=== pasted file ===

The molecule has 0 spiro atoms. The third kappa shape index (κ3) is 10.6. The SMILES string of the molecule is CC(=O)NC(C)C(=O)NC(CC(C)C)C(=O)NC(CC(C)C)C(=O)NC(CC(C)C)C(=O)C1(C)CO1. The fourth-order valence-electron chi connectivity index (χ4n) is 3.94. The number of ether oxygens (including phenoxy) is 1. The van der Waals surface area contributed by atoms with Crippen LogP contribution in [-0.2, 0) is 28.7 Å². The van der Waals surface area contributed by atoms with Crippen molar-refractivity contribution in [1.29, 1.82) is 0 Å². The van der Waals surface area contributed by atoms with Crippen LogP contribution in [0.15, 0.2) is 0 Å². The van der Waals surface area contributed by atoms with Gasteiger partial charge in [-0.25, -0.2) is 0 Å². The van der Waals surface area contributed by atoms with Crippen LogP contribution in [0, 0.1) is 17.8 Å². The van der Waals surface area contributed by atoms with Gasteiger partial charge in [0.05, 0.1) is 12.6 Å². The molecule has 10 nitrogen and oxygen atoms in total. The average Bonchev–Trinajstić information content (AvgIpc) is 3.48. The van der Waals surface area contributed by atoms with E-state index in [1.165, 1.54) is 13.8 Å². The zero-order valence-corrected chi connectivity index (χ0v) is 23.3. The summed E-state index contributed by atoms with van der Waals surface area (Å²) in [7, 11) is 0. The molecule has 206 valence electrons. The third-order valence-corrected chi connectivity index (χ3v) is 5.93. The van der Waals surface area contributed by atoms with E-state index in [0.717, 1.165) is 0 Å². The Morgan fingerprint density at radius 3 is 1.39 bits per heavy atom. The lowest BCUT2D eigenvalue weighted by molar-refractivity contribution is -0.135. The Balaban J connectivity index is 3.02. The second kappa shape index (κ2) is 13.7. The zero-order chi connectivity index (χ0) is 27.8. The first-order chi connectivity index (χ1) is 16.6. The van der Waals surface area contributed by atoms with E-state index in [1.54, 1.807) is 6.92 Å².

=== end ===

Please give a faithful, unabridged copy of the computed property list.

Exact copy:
The molecule has 0 spiro atoms. The third kappa shape index (κ3) is 10.6. The SMILES string of the molecule is CC(=O)NC(C)C(=O)NC(CC(C)C)C(=O)NC(CC(C)C)C(=O)NC(CC(C)C)C(=O)C1(C)CO1. The fourth-order valence-electron chi connectivity index (χ4n) is 3.94. The number of ether oxygens (including phenoxy) is 1. The van der Waals surface area contributed by atoms with Crippen LogP contribution in [-0.2, 0) is 28.7 Å². The van der Waals surface area contributed by atoms with Crippen molar-refractivity contribution in [1.29, 1.82) is 0 Å². The van der Waals surface area contributed by atoms with Crippen LogP contribution in [0.15, 0.2) is 0 Å². The van der Waals surface area contributed by atoms with Gasteiger partial charge in [-0.25, -0.2) is 0 Å². The van der Waals surface area contributed by atoms with Crippen LogP contribution in [0, 0.1) is 17.8 Å². The van der Waals surface area contributed by atoms with Gasteiger partial charge in [0.05, 0.1) is 12.6 Å². The molecule has 10 nitrogen and oxygen atoms in total. The average Bonchev–Trinajstić information content (AvgIpc) is 3.48. The van der Waals surface area contributed by atoms with E-state index in [1.165, 1.54) is 13.8 Å². The zero-order valence-corrected chi connectivity index (χ0v) is 23.3. The summed E-state index contributed by atoms with van der Waals surface area (Å²) in [7, 11) is 0. The molecule has 206 valence electrons. The third-order valence-corrected chi connectivity index (χ3v) is 5.93. The van der Waals surface area contributed by atoms with E-state index in [0.717, 1.165) is 0 Å². The Morgan fingerprint density at radius 3 is 1.39 bits per heavy atom. The lowest BCUT2D eigenvalue weighted by molar-refractivity contribution is -0.135. The Balaban J connectivity index is 3.02. The second kappa shape index (κ2) is 13.7. The zero-order chi connectivity index (χ0) is 27.8. The first-order chi connectivity index (χ1) is 16.6. The van der Waals surface area contributed by atoms with E-state index in [1.54, 1.807) is 6.92 Å².